I recently had the privilege of going on a walk with my son’s school. He attends a school for children with severe and complex needs. There was nearly as many adults on the walk as there were children. There were wheelchairs, crutches, walkers and a high percentage of children who have no speech. It was truly one of the most beautiful walks I have had the honour of being on.
I was holding my own son’s hand and here is how our walk went:

I walked beside you on the school trip one day
Holding your hand all of the way
You don’t see danger in the way that I do
You don’t know the way but trust that I do
I see the hedges, you pull the thorns
I watch for traffic, you laugh at horns.
I point out the library, you yearn for the doors
You pull to get in there and drop to all fours
The walk has now halted, a child is down
The teacher shows you photos and we keep walking through town

I walked beside you on the school trip one day
You held onto my hand for all of the way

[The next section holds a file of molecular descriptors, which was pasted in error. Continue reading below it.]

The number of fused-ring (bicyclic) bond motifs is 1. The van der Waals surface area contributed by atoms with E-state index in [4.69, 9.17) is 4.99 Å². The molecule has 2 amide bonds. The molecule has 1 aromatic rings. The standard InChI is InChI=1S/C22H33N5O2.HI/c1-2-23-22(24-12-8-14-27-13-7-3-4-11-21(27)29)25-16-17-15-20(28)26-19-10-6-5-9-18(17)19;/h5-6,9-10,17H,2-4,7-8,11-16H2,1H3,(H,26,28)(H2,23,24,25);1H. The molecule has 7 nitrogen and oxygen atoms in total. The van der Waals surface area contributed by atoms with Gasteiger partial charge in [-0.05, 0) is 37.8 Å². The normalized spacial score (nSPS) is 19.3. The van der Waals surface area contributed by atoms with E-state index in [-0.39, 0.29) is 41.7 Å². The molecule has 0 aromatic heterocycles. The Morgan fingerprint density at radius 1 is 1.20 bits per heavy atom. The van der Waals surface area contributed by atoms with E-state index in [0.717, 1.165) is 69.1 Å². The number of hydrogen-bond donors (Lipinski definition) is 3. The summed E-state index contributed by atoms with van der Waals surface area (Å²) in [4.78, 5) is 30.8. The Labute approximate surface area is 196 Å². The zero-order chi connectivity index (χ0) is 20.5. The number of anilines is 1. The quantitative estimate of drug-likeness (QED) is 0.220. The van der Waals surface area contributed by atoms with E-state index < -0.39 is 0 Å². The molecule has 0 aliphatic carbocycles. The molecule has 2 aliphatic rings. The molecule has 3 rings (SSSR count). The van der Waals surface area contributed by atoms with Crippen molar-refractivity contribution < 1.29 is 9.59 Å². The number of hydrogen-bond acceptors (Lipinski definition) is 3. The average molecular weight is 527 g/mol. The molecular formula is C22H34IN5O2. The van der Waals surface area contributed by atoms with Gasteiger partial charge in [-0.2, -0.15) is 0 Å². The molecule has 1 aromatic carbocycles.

You don’t see life in the way that I do
The innocence of childhood embodied in you
I see the challenges, you just see play
I worry for the future, you just live for the day
I point out the park, you just see the stream
As I pull you away you just let out a scream
Teachers come running with photos in hand
They knew this might happen, so they had it all planned

I walked beside you on the school trip one day
You taught me so much as we went on our way
Your mind is years younger than the body it uses
You keep falling over, legs covered in bruises
But you keep getting up and you keep going on
You may not have words but you sing your own song
You laugh at the birds and you flap at a fence
The joy that these bring you is pure and immense
I need more of your joy, I need more of your zest
We could walk so much further, but today let us rest.

I walked beside you like I always do